Well, I got lazy. And busy. Lizbazy? Buslazy? Either way, it’s been almost two months now since Tatanka and one month since Pierre’s Hole, so I’m going to mash them up into two-for-one race report!

Tatanka

I shot up toward Sturgis, SD after the Fourth of July and got a ride in the Thursday before at the Bearlodge trail system in Eastern Wyoming. Holy cow was that a good ride! It was challenging for me, as this was basically my first ride at altitude since March. I mentally bonked on the final climb but corrected my negative self-talk by reminding myself that June was a bad month for training (and I knew that going into it).

I knew I was in for a treat (read: torture) when the weather that week started popping up into the 90s. The forecast for race day included a heat advisory and a temperature containing three digits…

Race Day

This year’s was an all-new course, and the design was a cloverleaf beginning in Downtown Sturgis (if it can be called a downtown anytime but during the motorcycle rally). Marathon racers endured two loops: ~28 miles for the first, ~13 for the second. We started with a 6-ish mile road climb out of town followed by a short descent once we reached trail and another 5 miles of climbing up to the first aid station.

Start time was 0800, and it was already hot. I really wish the organizers would have moved the start times up an hour once it was determined we would be racing in the fires of Mt. Doom…

After draining most of a bottle while cooling down at Aid 1, I refilled and began a pretty sweet descent. With the exception of two short, punchy climbs, this was an all-out 16-mile downhill session through some sweet (if a bit loose) singletrack and road (eventually). It almost made you forget about the heat.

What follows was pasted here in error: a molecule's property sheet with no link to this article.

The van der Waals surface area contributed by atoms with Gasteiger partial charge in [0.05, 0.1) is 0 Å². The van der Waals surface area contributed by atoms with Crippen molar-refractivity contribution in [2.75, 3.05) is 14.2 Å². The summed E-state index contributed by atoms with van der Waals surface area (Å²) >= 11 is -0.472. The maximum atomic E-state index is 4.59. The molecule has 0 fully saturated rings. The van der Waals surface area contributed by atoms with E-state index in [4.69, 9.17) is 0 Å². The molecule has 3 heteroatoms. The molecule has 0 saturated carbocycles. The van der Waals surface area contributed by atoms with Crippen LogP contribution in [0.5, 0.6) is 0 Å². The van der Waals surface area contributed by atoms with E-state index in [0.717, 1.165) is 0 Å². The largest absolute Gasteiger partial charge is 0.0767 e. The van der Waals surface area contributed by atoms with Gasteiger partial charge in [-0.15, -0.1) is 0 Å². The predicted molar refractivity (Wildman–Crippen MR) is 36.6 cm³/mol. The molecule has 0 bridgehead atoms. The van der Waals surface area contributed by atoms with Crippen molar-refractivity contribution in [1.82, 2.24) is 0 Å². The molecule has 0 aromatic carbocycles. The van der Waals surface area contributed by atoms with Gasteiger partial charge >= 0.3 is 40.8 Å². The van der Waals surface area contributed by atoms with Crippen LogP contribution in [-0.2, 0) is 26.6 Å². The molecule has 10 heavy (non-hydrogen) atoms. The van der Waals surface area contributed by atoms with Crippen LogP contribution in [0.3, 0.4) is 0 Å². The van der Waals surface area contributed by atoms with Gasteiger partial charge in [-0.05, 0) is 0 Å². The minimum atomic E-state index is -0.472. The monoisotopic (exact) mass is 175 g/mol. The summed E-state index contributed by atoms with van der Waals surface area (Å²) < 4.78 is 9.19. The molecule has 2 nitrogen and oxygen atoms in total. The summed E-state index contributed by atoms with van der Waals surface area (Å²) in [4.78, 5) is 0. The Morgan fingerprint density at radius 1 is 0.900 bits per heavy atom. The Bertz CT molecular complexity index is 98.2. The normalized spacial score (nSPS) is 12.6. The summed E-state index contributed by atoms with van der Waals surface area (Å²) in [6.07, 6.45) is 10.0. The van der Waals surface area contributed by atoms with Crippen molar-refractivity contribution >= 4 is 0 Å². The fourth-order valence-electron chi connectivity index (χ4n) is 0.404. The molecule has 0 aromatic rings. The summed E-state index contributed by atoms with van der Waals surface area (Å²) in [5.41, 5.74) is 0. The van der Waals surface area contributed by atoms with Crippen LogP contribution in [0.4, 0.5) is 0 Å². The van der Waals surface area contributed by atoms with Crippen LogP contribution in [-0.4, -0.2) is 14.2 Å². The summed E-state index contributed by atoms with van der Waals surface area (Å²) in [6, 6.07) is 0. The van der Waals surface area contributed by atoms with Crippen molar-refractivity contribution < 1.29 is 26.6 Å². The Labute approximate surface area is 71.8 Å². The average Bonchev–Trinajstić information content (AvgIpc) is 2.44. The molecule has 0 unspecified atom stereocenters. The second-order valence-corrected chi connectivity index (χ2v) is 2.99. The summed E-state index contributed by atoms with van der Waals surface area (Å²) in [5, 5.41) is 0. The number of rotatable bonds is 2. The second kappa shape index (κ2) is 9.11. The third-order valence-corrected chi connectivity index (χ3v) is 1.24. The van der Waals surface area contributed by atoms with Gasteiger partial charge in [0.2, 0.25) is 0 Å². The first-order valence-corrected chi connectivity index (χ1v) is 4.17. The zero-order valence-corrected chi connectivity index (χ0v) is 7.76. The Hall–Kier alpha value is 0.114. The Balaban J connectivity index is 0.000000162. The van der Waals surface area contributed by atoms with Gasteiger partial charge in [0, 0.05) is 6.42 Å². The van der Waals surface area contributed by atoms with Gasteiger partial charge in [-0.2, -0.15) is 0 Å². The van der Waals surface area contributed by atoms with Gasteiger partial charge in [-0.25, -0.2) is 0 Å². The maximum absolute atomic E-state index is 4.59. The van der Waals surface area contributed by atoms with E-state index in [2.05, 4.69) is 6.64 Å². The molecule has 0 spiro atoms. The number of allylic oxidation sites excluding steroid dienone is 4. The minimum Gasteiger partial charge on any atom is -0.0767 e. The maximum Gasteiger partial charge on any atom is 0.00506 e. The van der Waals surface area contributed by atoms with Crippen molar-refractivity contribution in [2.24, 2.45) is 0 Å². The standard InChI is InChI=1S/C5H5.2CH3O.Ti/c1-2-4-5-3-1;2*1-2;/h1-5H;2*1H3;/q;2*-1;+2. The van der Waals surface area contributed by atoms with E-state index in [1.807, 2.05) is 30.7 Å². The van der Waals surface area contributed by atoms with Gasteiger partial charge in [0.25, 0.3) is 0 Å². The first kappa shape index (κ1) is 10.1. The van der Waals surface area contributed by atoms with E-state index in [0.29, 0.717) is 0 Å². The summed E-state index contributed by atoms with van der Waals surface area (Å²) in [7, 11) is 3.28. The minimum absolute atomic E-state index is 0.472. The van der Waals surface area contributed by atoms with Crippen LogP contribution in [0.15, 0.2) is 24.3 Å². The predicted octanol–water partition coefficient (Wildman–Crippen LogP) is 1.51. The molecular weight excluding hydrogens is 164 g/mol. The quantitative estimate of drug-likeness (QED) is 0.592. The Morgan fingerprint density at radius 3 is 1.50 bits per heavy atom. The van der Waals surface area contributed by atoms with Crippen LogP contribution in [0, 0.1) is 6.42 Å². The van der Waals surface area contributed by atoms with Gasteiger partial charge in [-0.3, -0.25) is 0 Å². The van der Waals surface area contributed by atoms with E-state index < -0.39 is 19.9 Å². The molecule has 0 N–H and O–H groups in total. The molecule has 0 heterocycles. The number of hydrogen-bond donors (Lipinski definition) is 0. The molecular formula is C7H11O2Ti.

That is…until you got back to town. I popped into Aid 2, which was in town, and they had a single water cooler. Which was empty. How the fuck do you run an aid station that poorly? Especially one that is downtown with water sources all around? I hit the porta-pottie and then stood in the cool misters while waiting for the water to be refilled. This proved to be detrimental, as the heat combined with the Diabetes Table (i.e. sugary snacks at the aid station) broke me down. I shoved a couple of handfuls of sugary crap into my mouth while I waited for water, listening to several racers talk about how they were not going out for the second loop.

Once my water was refilled, I regained some self-control and hit the trail. I had 13 miles left, and I had pre-ridden half the final loop; I knew what I was in for. Yet I did not take into account the fact that I’d see 115 on my Wahoo riding this mostly-exposed loop. I slogged and slogged through those painful 13 miles, getting picked up by some kid who was around 15 and dropped like 1st period Calculus. I got a bit sick to the stomach from my moment of weakness in the face of sugar (but I didn’t hurl).

At least he asked if I was OK as he rode off into the distance.

The final descent of the course overlooks and then passes a cemetary. Quite appropriate, I think.

So I finished (nearly dead), rehydrated (as best I could), had some free (but not great) beer from the local brewery, spaghetti sauce from the complimentary post-race spaghetti dinner, and motored on back down to Colorado.

Results

Let’s recap my goals set forth in the previous post, shall we?

  • finish, not last, without injury or bonk
  • show improvement in all relative metrics:
    • top 40% of finishers
    • 10%+ faster than average
    • 25% or less behind the winner
  • have fun

Where did I end up?

Not too shabby